Over the weekend, the state’s Republicans organized in Pasco and elected 41 delegates to the national Republican Party convention, 40 of which were awarded to Sen. Ted Cruz.
One thing that always confused me growing up is why we have a Republican Party and a Democratic Party when we live in a representative democratic republic (not a Democratic Republic, since those tend to be rather authoritarian), and neither Republicans nor Democrats are fundamentally opposed to democracy or republicanism, as such.
Despite its modern Southern and Western voter base, the Republican Party was founded in the Northeast by anti-slavery activists and modernizers in 1854. They took “Republican” as their name in homage to Thomas Jefferson and James Madison’s early-19th century Democratic–Republican Party.
Jefferson and Madison would have chosen “Republican” to represent their values of the fledgling republic, which, at the time, would have carried connotations of not being a monarchy on top of the organizational principles of republicanism.
“Republican” predates the American Revolution by roughly a century, first appearing in 1690, after being drawn from the French term républicain, meaning the same thing, and related to république, “republic.”
The French certainly are the experts in republics, after all, they’ve founded five of them since the French Revolution, interspersed with two empires and a constitutional monarchy (just for fun).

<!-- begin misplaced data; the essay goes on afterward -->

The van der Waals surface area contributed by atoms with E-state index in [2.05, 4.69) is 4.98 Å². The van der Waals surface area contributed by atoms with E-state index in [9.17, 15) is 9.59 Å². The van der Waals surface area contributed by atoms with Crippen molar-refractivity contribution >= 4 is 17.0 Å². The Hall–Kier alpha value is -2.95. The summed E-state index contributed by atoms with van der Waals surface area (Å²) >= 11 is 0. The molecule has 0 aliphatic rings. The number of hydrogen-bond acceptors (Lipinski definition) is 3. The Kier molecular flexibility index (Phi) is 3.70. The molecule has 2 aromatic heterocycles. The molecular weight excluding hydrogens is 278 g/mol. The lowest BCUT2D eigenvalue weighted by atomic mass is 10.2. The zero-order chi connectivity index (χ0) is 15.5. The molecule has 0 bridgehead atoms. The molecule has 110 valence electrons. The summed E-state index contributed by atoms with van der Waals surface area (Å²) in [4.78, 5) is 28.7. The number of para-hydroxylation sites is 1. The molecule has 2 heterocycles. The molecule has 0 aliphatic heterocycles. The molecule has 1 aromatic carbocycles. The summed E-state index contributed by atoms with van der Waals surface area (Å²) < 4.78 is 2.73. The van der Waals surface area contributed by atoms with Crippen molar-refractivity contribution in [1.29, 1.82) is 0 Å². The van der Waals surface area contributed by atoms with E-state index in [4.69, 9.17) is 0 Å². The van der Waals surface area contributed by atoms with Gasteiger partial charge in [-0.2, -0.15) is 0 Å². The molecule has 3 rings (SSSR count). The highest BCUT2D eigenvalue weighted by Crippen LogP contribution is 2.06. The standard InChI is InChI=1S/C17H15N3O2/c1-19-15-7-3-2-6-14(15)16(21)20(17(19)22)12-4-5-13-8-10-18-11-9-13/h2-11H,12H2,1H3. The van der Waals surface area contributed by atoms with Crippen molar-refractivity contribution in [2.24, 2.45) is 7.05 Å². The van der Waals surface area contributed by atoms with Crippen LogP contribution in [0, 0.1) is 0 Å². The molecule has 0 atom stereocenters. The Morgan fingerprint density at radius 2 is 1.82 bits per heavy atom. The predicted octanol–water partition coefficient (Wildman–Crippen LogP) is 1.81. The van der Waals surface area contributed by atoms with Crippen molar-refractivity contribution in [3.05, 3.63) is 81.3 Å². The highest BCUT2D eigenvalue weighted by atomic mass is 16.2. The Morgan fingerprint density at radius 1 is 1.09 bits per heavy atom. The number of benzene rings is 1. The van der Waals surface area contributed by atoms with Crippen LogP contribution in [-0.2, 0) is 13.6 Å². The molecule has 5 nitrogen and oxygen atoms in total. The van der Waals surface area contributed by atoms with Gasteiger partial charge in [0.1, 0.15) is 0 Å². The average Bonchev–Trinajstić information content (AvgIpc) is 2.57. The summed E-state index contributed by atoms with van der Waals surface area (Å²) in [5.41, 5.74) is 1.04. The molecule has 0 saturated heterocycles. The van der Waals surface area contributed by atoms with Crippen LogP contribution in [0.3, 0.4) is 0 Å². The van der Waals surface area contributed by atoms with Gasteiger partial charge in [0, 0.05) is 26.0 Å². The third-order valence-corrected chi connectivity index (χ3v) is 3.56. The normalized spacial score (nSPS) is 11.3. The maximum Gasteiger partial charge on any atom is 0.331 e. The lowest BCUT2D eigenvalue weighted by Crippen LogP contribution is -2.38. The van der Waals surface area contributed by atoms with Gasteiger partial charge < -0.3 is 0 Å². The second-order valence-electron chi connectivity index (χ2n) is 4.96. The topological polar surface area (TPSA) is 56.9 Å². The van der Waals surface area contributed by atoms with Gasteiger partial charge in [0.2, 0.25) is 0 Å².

Unsurprisingly, répubilque comes from Latin rēspūblica formed from rēs (“thing”) and pūblica (“of the public”). What is now known as the Roman Republic was known at the time as Res publica Romana, and was founded in 509 B.C., following the overthrow of the Roman Kingdom.
Even then, republicanism was identified as an ideology where the people held sovereignty, rather than a king or queen. This idea would last nearly 500 years, until it went by the wayside with the founding of the Roman Empire in 27 B.C.
While Julius Caesar was appointed dictator-for-life in 44 BCE (and a short life that was; he was assassinated one month later), the founding of the Roman Empire is usually dated to 27 BCE, when the Senate granted extraordinary powers to Chancellor Palpatine Octavian (later known as Augustus).
Classical republicanism was revived during the Renaissance by Niccolò Machiavelli, himself an official of the Florentine Republic which was a state centered on the modern city of Florence.
Over the next centuries, “republicanism” mutated until John Adams’ 1787 definition of it as “a government, in which all men, rich and poor, magistrates and subjects, officers and people, masters and servants, the first citizen and the last, are equally subject to the laws.”
Now, capital-R Republicanism is associated with the free market, deregulation, strong defense systems, conservative social policies, and “traditional” or “family values,” in general meaning Judeo-Christian ethics.
But “republicanism” as anti-monarchical sentiment isn’t entirely dead. In Australia, a country more than 9,000 miles from London, some have been pushing for their country to become a republic following the end of Queen Elizabeth’s reign.
Why not now? Well, in 2010, then Prime Minister Julia Gillard thought Australians simply like Queen Elizabeth too much to leave just yet.
Reach columnist Trevor McAllister-Day at firstname.lastname@example.org. Twitter: @TrevorMcDay